</tr>
<tr>
<th>Attendees</th>
<td>{{ item.keywords.Attendees    | join(', ')    | e}}</td>
</tr>
<tr>
<th>Duration</th>
<td>{{ row.DurationMinutes }} minutes</td>
</tr>
</table>

<p>{{ row.Notes    | e}}</p>


This template adds a summary table before the interaction notes which shows some of the metadata of the interaction.

The labels file remains unmodified.

facets.json

{
"InteractionType": {
"name": "Type"
},
"Attendees": {
"name": "Attendees",
"delimiter": ";",
},
"DurationMinutes": {
"name": "Duration",
"data_type": "int",
},
"NoAttendees": {
"name": "Attendee Count",
"data_type": "int",
},
}


The command is changed slightly. First, the --map-body is replaced with --map-abstract. This ensures that the notes are still used for the overview in the search result screen. Then the --body-template-file parameter is used to specify the template that has been created above.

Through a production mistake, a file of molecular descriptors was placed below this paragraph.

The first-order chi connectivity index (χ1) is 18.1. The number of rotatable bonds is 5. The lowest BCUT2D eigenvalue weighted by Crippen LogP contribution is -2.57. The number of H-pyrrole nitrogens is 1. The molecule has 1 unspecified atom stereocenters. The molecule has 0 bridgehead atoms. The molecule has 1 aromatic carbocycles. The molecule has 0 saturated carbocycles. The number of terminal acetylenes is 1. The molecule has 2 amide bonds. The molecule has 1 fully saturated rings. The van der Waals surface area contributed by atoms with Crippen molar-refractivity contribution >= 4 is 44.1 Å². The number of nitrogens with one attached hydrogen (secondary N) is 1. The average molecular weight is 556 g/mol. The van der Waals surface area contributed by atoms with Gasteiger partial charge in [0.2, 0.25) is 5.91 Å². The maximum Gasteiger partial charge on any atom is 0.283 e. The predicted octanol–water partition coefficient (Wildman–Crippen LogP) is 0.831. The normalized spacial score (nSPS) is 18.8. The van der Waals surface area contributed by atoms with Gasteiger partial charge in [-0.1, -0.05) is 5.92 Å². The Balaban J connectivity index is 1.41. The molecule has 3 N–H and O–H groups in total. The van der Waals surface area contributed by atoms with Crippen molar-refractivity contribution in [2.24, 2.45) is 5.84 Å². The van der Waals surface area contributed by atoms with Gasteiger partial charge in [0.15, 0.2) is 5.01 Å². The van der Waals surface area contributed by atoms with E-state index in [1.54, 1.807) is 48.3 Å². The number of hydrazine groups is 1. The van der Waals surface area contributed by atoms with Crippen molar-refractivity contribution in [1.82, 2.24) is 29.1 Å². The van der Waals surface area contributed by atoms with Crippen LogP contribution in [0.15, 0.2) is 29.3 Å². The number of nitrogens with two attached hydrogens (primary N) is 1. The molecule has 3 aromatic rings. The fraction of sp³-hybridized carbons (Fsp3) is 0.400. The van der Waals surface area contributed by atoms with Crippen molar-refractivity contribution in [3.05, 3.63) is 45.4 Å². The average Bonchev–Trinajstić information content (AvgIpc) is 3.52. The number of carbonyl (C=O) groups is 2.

squirro_data_load ^
-v ^
--cluster %CLUSTER% ^
--project-id %PROJECT_ID% ^
--token %TOKEN% ^
--source-type csv ^
--source-file interaction.csv ^
--map-id InteractionID ^
--map-title InteractionSubject ^
--map-created-at Date ^
--map-abstract Notes ^
--source-name "Interactions (CSV)" ^
--facets-file facets.json ^
--body-template-file template-body.html


After loading the data with this command, the individual interactions look a lot more readable in Squirro and give the user an easy glance at the essential information.

### Step 9: Pipelets#